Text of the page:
Who is the best referee you’ve ever seen and why?
There are many good referees; I would not like to single out one. I have had the honour to meet and officiate with many famous referees of the world. Each of them has their own refereeing style, but still the best referee is the one who is almost unnoticeable on the court.
As a referee, you are doing as much running as the players themselves; how do you keep in shape for this work?
Good physical condition is a must. It is very important that the referee is not tired at the end of the game, because one mistake can determine the result of the game. Referees run two hours without substitution, therefore it is critical to train your endurance. That’s why, when the officiating season is over, I start preparing for the next one: I run, play basketball, tennis. During the season, I only maintain my physical shape.
What sort of pre-game preparation do you do? Do you have any personal pre-game rituals or superstitions?
Usually pre-game preparation includes a friendly talk with co-officials: We discuss the main points that we will pay attention to during the game. Then we warm up and stretch. I don’t have any personal rituals, as I am not superstitious, however … I always put on my referee uniform in the same order.
Is any game or competition more difficult to call than any of the others?
For me, it is more difficult to officiate friendly pre-season games and those with a big score difference. Those so-called friendly games are usually not so “friendly,” because the players are just back from physical preparation, they have a lot of energy, and they want to show off. In these games, there is a lot of rough play, as the players don’t care about getting a technical or an unsportsmanlike foul. For them, it is most important to perform well and to gain the coach’s trust. In the games with a big score difference, it’s difficult to concentrate, as the score makes you drowsy.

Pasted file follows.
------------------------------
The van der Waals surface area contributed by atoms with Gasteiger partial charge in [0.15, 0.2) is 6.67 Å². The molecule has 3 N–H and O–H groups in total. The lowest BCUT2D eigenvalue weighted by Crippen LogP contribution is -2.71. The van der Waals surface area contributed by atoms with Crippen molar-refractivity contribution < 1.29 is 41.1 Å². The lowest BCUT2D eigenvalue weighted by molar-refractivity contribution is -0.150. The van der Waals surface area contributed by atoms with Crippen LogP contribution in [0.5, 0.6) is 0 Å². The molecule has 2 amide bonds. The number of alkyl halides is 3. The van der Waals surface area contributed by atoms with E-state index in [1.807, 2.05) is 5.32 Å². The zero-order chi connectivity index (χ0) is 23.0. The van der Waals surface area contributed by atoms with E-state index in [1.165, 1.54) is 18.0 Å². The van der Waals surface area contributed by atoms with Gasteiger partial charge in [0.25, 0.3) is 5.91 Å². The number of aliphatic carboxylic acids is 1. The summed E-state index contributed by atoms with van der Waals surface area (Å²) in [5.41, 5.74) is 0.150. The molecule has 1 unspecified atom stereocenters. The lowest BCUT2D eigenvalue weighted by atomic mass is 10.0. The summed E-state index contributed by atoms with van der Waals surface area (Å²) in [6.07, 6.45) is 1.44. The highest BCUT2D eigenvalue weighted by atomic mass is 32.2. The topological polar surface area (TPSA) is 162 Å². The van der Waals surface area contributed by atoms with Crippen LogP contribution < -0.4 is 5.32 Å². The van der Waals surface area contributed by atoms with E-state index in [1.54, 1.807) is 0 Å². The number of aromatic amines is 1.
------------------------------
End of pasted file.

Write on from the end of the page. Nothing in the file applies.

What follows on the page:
I am at my best in officiating important games. I can concentrate and focus my attention during the whole game.
What’s the best part of your job?
Traveling over the world. I meet a lot of interesting and charismatic persons – players, coaches, referees, and all of them share a passion for basketball.
Also I feel very good when after the game, the coach of the losing team sincerely thanks me for a job well done.
When you’re calling a game, do you ever sense that the game might one day be considered a classic?
I never think about that; I just try to do my job honestly and responsibly. Each game is very important to the teams because it cannot be repeated.
Does stuff like “The Jordan Rules” really exist? In other words, do veteran superstars “get the calls” in a game, or even just the benefit of the doubt?
On the court I forget who is who. That’s why, when I called a traveling violation on Michael Jordan in the McDonald’s Open in Paris in ’97, the audience did not understand me.
A couple of years ago, the NBA was rocked by the Mike Donaghy scandal. Could this happen in Europe? What is to stop something like this happening in European basketball?
One of the most important qualities of a human, as well as a referee, is honesty. It is not possible to put a policeman next to each person.
Finally, often after a foul, we see all the referees congregate on the court talking very excitedly. What exactly is being discussed in this situation?
During the game on the court there are not two teams, as everybody thinks, but three. The third one is the referees’ team. Usually we congregate during timeouts. We try to support each other – sometimes encouraging, sometimes helping calm down. We also discuss recent situations and focus on further work.